The Bagless Lady

The Bagless Lady

I burned my purse with my bra back in the '70s, replacing it with a daypack. I also shifted from high-heeled shoes and tight dresses to jeans and hiking boots. I had two kids at the time, one on the hip and the other in hand and trying to stick diapers, face cloth, toys, bottles, change of clothes (for kids and me), money, to-do lists and a supply of crackers into a purse just didn't work. The daypack and boots made things manageable.

By the time my kids were staging their own rebellions by burning their packs and buying SUVs, the environmental movement was in. With my pack and boots, I could walk to the store, do my shopping, stuff things into my pack and walk home. I was staying healthy, contributing to clean air by not driving and shrinking the landfills by not using plastic or paper bags. I also earned the endearing title of the Bagless Lady from the cashiers at Save On Foods.

 

Then things started to change. Superstores were the first to make me drop my pack at the door. Then Shopper's Wholesale took up the no-pack rule, followed by Northern Hardware, Atmosphere and Taiga, sports stores that sold packs!

 

 

At first I complied but shopped mostly at places that allowed packs like Save On, London Drugs and MEC. Costco allows daypacks but reserves the right to root through packs at the exit. After speaking with the RCMP I learned that the Costco workers are in fact, asking permission to search you and you have the right to refuse. I tried this out and after a heated discussion at the door where I told the “searcher” to call the police if she thought I stole something, I handed in my card and took my money elsewhere.

 

Then one day back in 2007, I turned my pack over to the smiling greeter at Superstore but within minutes, I freaked. My pack had my Nikon FM-1 camera, my credit cards and money. I also remembered reading on a web site that identity theft was becoming a huge problem and all a good thief needed to access one's bank accounts was two account numbers like those found on a telephone receipt or credit card.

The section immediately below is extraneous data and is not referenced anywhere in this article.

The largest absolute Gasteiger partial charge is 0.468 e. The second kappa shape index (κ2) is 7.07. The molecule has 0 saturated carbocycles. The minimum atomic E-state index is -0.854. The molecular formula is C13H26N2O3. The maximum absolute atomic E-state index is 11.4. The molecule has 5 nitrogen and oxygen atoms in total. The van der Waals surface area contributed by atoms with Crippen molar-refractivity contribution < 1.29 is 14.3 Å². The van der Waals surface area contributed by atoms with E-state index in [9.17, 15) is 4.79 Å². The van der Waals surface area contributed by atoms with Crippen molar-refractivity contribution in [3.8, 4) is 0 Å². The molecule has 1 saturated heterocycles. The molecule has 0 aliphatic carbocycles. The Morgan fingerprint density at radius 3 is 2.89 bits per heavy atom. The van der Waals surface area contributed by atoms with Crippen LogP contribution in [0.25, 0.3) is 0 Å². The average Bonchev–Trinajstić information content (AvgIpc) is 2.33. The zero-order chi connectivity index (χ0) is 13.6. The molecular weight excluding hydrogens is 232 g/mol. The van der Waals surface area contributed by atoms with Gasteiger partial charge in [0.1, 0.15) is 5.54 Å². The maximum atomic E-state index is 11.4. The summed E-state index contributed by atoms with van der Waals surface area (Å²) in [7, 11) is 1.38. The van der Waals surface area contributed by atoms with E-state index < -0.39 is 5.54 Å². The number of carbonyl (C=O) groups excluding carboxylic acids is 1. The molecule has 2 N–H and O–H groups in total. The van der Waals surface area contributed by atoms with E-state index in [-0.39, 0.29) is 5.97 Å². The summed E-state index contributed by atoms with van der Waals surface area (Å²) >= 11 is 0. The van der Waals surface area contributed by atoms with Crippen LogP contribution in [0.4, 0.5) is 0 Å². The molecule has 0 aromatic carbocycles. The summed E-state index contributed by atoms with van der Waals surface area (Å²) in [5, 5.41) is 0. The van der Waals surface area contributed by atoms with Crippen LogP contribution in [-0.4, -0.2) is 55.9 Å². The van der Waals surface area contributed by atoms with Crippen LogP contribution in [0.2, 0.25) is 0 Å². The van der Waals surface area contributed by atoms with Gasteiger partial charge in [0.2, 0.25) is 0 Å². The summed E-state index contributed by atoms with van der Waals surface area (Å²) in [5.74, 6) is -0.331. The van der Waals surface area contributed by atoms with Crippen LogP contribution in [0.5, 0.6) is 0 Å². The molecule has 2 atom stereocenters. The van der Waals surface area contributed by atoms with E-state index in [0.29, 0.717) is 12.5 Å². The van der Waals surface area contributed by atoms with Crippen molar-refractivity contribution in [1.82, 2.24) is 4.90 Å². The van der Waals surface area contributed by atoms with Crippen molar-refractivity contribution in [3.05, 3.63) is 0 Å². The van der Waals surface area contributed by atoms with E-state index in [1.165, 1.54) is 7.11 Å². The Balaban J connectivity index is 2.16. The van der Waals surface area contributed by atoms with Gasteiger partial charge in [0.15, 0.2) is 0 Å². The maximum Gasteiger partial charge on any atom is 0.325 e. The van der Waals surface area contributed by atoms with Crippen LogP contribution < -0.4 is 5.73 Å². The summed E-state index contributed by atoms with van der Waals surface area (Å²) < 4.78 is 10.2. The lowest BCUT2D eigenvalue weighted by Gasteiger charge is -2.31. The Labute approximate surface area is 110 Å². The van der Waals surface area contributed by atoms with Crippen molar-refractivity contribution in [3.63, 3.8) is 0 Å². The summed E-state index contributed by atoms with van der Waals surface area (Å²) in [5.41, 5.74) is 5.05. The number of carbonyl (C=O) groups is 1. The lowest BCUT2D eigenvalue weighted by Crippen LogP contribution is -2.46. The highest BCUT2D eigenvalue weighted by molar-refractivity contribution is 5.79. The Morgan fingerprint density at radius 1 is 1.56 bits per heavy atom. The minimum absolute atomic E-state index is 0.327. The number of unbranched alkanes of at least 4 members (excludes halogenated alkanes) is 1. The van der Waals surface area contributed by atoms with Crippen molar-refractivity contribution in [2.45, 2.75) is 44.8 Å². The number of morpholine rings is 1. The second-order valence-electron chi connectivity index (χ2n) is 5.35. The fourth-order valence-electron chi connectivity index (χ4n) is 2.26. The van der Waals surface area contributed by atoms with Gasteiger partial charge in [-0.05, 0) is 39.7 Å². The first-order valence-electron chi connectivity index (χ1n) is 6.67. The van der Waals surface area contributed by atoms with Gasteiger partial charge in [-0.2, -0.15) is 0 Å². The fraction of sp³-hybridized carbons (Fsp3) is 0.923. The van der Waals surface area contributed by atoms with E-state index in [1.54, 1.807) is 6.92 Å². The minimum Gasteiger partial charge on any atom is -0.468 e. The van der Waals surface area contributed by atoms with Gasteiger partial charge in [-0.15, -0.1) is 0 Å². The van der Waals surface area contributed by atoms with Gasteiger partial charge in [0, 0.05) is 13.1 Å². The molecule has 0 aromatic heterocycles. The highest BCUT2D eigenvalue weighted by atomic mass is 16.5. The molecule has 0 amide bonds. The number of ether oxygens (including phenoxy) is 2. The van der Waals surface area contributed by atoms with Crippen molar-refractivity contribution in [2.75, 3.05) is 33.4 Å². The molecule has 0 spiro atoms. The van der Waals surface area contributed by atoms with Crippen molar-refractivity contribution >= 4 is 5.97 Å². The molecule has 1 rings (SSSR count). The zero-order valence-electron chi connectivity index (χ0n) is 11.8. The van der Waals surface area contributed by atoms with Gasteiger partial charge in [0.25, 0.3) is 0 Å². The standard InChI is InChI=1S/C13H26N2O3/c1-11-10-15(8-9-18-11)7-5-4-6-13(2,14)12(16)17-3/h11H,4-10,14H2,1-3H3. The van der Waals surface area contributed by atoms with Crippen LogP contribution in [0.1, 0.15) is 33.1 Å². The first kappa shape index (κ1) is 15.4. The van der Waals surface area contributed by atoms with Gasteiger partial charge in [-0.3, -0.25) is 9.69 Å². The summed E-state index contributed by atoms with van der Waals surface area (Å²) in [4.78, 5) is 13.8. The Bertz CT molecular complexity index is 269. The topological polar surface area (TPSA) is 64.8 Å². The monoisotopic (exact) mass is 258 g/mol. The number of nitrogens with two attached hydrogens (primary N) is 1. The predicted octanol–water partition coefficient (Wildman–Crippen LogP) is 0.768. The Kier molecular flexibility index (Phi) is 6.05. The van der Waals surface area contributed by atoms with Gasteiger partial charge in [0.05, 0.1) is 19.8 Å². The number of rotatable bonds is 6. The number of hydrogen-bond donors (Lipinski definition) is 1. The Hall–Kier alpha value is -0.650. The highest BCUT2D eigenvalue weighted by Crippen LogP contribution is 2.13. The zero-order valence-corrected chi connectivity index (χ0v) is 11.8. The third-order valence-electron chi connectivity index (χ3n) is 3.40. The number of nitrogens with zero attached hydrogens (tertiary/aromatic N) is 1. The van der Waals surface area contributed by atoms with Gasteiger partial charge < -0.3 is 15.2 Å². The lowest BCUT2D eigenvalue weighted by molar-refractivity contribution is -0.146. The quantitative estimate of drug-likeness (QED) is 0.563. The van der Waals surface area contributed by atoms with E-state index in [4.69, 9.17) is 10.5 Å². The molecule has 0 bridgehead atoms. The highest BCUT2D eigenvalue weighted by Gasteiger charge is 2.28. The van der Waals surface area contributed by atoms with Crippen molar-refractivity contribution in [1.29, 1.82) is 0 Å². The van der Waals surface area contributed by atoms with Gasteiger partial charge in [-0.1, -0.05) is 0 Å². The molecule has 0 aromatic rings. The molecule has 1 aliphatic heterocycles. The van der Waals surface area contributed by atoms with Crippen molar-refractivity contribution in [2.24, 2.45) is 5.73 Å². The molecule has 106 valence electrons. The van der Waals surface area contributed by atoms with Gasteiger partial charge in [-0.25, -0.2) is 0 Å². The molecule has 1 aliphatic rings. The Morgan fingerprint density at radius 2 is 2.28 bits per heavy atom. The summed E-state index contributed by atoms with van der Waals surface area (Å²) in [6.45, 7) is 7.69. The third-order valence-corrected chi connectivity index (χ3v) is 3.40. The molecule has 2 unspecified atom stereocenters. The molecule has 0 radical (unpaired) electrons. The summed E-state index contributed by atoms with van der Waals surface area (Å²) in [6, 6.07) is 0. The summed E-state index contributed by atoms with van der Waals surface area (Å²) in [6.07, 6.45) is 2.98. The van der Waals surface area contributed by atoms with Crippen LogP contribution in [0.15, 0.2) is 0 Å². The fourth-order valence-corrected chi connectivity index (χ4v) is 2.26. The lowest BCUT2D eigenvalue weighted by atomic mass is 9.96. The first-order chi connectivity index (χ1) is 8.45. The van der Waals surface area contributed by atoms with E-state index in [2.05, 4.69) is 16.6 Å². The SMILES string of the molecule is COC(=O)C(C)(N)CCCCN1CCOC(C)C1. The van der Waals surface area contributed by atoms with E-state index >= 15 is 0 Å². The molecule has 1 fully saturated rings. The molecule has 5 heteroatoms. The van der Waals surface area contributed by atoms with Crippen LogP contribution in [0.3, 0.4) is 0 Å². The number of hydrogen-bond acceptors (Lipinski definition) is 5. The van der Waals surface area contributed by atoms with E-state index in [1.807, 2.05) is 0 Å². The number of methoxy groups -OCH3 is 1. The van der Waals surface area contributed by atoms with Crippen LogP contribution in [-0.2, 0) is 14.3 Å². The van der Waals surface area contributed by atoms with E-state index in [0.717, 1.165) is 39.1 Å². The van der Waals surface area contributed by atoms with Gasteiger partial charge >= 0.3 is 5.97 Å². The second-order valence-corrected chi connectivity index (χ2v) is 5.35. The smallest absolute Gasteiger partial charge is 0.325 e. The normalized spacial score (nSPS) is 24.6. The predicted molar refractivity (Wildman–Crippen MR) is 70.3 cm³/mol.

So, I circled back to the greeter to see if she was guarding my pack. She wasn't. She was chatting up some VIP. I stole my pack back and refused to leave it with her on my next visit. The manager confronted me, listened to my arguments but refused to compromise. I could leave my pack in the lockers they had recently provided, he said, and no, they wouldn't take any responsibility for lost items. He pointed his craggy finger at the signs.

 

I went through the same thing at Canadian Tire. The security guard wanted my pack but wouldn't guarantee its safety. At Blockbuster, the clerk actually told me that most of his tapes and DVD's were lost to people with packs. I informed him that he could stuff his videos. I'd buy them. But, that went against my "reduce, reuse, recycle" philosophy.

 

 

Night after night I lay awake brooding, waking my husband every time I came up with a new argument. Feeling sorry for my husband, I let him sleep and transferred my brooding to surfing the web looking for more arguments. I found Chris McGoey from the "Crime Doctor" who confirmed that the no-pack rule targeted youngsters because almost all kids carried them. A lawyer would argue that it was discriminatory on the grounds that the same stores didn't require women to check their purses.

 

McGoey went on to say that, while stores often post signs saying exactly the opposite, they are responsible for the pack and its contents while it is in their care. Stores have lost business due to the no-pack rule and it was just a matter of time before the practice was challenged in court.

 

But the Crime Doctor is American so I asked the RCMP what would happen if I told the store greeter to buzz off and proceeded to do my shopping.  They told me that since I am not breaking a law by carrying a backpack, the store employees couldn't touch me. If they did I could charge them with assault. However, since stores have the right to set policies and/or bar people, they could charge me with trespassing but only after warning me first.